When it comes to managing mental health, we often hear about trauma therapy or trauma-informed therapy. COVID-19, in particular, has pushed the topic of collective trauma into the mainstream.
Trauma therapy is an umbrella term for different kinds of therapies. While some therapists specialize in certain types of psychotherapy
What makes a therapist trauma-informed? A trauma-informed therapist creates a safe environment for a person to feel empowered to share their story, process trauma, and work towards healing. The aim of the therapist is to acknowledge that every person has their own unique traumatic experiences and to approach them accordingly with this understanding.
Many therapists can use a trauma-informed approach with certain therapeutic approaches, but some modalities lend themselves more to the sensitivity of trauma survivors than others. There isn’t a specific modality for trauma therapy that works for everyone, so it often depends on what someone's goals are. For instance, if your therapeutic goal involves changing your thought and behavior patterns, you might consider trying out cognitive behavioral therapy (CBT).
However, talk therapy generally can be an excellent place to process traumatic experiences. This provides you with a safe environment to work through any emotions that may arise, whether they are directly or indirectly linked to specific types of trauma, by giving you the necessary time and space to do so.
While someone doesn't necessarily need a trauma-focused therapist to talk about traumatic memories in therapy, it’s often a great keyword to use when looking for a therapist. Seeking out a trauma-informed therapist may be a good starting place to ensure you find someone competent and safe to work with.
One of the most important things psychological trauma survivors can do before disclosing their stories in a therapy session is to pay attention to what their body is telling them. If a certain sound or thought makes your heart beat faster and your vision blurry, for instance, you might want to pay attention to how your nervous system is reacting to that trigger. Common symptoms of trauma include: intrusive memories, avoidance, negative changes in thinking and mood, and changes in physical and emotional reactions. Physical and emotional reactions can manifest as trouble sleeping, trouble concentrating, and irritability.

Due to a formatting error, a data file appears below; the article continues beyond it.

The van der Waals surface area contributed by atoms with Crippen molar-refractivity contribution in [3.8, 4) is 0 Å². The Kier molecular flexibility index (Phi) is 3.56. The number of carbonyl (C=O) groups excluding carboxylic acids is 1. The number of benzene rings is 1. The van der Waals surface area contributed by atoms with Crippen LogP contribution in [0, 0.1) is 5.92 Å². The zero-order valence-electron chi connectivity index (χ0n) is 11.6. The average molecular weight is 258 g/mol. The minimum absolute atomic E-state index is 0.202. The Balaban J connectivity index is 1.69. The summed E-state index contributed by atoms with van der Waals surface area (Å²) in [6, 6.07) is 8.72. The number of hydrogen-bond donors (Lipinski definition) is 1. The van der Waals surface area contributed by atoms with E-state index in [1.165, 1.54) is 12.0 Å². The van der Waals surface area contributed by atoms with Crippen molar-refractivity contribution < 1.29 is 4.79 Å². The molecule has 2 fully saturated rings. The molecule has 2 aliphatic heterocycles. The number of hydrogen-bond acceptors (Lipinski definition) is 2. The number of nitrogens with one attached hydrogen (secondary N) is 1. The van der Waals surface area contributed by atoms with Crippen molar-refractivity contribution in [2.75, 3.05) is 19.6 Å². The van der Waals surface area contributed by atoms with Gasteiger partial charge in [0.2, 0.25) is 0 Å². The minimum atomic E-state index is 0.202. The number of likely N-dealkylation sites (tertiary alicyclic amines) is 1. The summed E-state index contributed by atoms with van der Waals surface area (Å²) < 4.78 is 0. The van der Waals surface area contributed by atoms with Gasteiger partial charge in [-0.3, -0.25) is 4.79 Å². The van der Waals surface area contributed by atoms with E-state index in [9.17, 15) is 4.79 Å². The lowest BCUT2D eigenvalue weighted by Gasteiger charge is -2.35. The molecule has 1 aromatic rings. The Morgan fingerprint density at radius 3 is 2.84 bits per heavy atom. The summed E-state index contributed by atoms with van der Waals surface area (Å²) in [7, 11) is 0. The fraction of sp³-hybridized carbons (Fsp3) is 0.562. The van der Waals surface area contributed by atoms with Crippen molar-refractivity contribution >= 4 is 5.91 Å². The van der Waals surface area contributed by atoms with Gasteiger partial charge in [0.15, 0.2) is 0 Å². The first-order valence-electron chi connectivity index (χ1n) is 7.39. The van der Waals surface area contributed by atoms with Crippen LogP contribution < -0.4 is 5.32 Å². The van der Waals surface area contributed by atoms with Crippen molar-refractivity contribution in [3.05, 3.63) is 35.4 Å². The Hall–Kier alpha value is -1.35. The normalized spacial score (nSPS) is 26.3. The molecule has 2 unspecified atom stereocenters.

Many therapists will suggest coping skills and coping strategies in a therapy session through psychoeducation, such as self-care strategies. This is often as simple as understanding how your brain reacts to certain stimuli or learning breathing techniques when you start to notice symptoms of an anxiety attack. Simply understanding the connection between your mind and body can be a great starting point for understanding your own coping mechanisms. Developing a resilient skillset can help reduce emotional distress related to trauma.
Know that your traumatic event or experience isn’t your fault. Even childhood trauma can affect adults through experiences, such as panic attacks, flashbacks, or dissociation. These experiences can impact your attachment styles and emotional regulation. Working through, or even naming past traumas, can bring about new memories, symptoms, or associations. As you begin the work, it's important to remember that your experiences and posttraumatic symptoms are not reflections of you or any decision you made.
Trauma can exist on an individual or global scale. We must be cognizant of the many layers that could be affecting our behaviors. For example, many people around us likely carry trauma from the COVID-19 pandemic. Many of us carry traumas in our everyday lives that often impact our minds and bodies more than we realize.
When looking for a trauma-trained therapist, you might come across treatment approaches such as eye movement desensitization and reprocessing (EMDR) and prolonged exposure (PE) therapy. EMDR is described as "a structured therapy that encourages the patient to briefly focus on the trauma memory while simultaneously experiencing bilateral stimulation (typically eye movements),” according to the American Psychological Association. The goal through this process is to reduce "vividness and emotion associated with the trauma memories." Prolonged Exposure (PE), otherwise known as exposure therapy, involves being gradually exposed to trauma-related memories, feelings and situations by facing a fear we’ve been avoiding. A person learns that trauma-related memories and cues do not need to be avoided because they are no longer dangerous. Both of these evidence-based treatments have helped many people work with their Post-Traumatic Stress Disorder (PTSD) and generalized trauma.
Another avenue to consider is somatic experiencing (SE). SE utilizes your nervous system's natural reactions such as dizziness, hot/cold sensation, or numbness to track how your body is responding to the memories of the trauma. A therapist will then guide you through different release techniques called pendulation. It's important to note that SE doesn't have as much research and evidence behind it as other trauma-related treatments.
While many therapists claim that they work with trauma survivors, you may want to seek out a therapist who has specific trauma-therapy training. Things to look out for include a clinical focus on trauma and specializations in evidence-based treatment practices. Recognizing your own traumas and finding help can be a scary journey, but know that there are many resources available to you. All of this brings you closer towards improved mental well-being.
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